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Hungry and homeless: The havoc of teenage pregnancies

Unlike in the past when old men used to marry young girls, these days it is boys who contribute greatly to the teenage pregnancies

By Purity Ndilai

An upsurge of teenage pregnancies in Kajiado County is causing concern as large numbers of girls drop out of school and are married off or thrown out of their parents’ homes.

Figures show that teenage pregnancy rose to 3.5 per cent in the first nine months of 2018 among adolescent girls, up from an average of 3.2 per cent in the past two years.

Eileen Sawani, the head of Family Health in Kajiado County, attributes the increase to early marriages and lack of information on the use of contraceptives among adolescents.

However, unlike in the past when old men used to marry young girls, these days it is boys who contribute greatly to teenage pregnancies.

“The trend has changed because the government has intervened. It is now young people, some boys less than 18 years, who are impregnating our girls,” she said.

Nashipae (not her real name) was forced to quit school at 13, after she was impregnated by a 22-year old man in 2013 while in class 4.

She says that after she got pregnant, her father chased her away and struck a deal with the father of the 22-year-old to marry her off, where she was subjected to violence by the man, whom she accused of being a drug addict, forcing her and her child to go hungry for days at times.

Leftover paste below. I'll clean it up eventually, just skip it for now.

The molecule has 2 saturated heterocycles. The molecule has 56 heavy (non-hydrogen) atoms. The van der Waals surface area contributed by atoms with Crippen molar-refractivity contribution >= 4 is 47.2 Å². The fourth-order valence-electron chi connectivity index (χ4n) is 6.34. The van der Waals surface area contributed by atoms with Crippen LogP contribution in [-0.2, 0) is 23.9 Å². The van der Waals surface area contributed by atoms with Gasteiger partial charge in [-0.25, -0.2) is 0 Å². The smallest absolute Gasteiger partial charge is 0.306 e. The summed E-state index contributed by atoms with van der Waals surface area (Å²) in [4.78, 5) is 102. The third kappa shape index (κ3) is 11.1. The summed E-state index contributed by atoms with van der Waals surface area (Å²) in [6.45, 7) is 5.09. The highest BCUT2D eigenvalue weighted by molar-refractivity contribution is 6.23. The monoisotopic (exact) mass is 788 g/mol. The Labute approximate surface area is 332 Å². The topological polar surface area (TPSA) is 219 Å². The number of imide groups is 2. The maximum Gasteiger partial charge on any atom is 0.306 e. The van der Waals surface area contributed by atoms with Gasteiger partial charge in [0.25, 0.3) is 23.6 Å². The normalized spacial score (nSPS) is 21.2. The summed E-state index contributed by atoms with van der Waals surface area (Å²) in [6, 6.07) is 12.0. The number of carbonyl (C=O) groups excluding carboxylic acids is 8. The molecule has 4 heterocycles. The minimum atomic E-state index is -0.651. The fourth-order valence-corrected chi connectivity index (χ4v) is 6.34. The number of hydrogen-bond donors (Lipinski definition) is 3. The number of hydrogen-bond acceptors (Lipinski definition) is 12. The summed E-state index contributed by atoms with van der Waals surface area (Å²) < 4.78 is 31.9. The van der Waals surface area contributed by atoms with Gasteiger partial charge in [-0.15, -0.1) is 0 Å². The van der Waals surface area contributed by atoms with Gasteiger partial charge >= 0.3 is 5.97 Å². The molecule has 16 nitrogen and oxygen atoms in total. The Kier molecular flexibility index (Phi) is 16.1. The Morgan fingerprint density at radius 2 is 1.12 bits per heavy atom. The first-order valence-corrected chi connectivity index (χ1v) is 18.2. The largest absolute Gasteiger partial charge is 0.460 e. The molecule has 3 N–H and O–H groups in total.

In late 2014, Nashipae could not bear the hostile environment anymore and she picked her bags and left for her home in Oloilotikoshi, defying her father’s instructions to stay with the man no matter what befell her since it was all her fault. She faced myriad challenges because the family was large and she had two other sisters who had children as well. She sought employment in various hotels and flower firms but could find none since she was below the age of 18. She had to stay at home, and that was when the thought of going back to school came upon her.

Nashipae is currently in Class 7 at Iseuri Primary School after she got help from a good Samaritan, who left with her with the blessing of her mother. She lives with her benefactor, who has vowed to support her studies until she completes class 8 and thereafter take her to secondary school.

Fatuma, 17 (not her real name), she is currently five months pregnant and has been forced to cut short her studies due to poverty. She has been going through a lot of difficulties since she was impregnated by an 18-year-old man who later denied responsibility, leaving her to struggle alone in Majengo area of Kajiado Central.

But for Nadia (not her real name), life has been even more difficult since her parents chased her away after they learnt she was pregnant. “At the age of 16, I am the breadwinner of my one-year-old child, because the man responsible for the pregnancy deserted and accused me of infidelity, which wasn’t true, so I cannot go home or to my man.

Lanoi Parmuat, Director of Enai Africa — a non-governmental organisation that focuses on sensitizing women and youths on the importance of spacing their children — said that,  “It is regrettable that we are recording 118 pregnancies per 1,000 girls in Kajiado County, a number that seems to be increasing by the day mainly due to negligence among parents, teachers and the community. Many times, these children who get pregnant at a young age are bashed by their parents for ‘behaving badly,’ which damages their self-esteem.”

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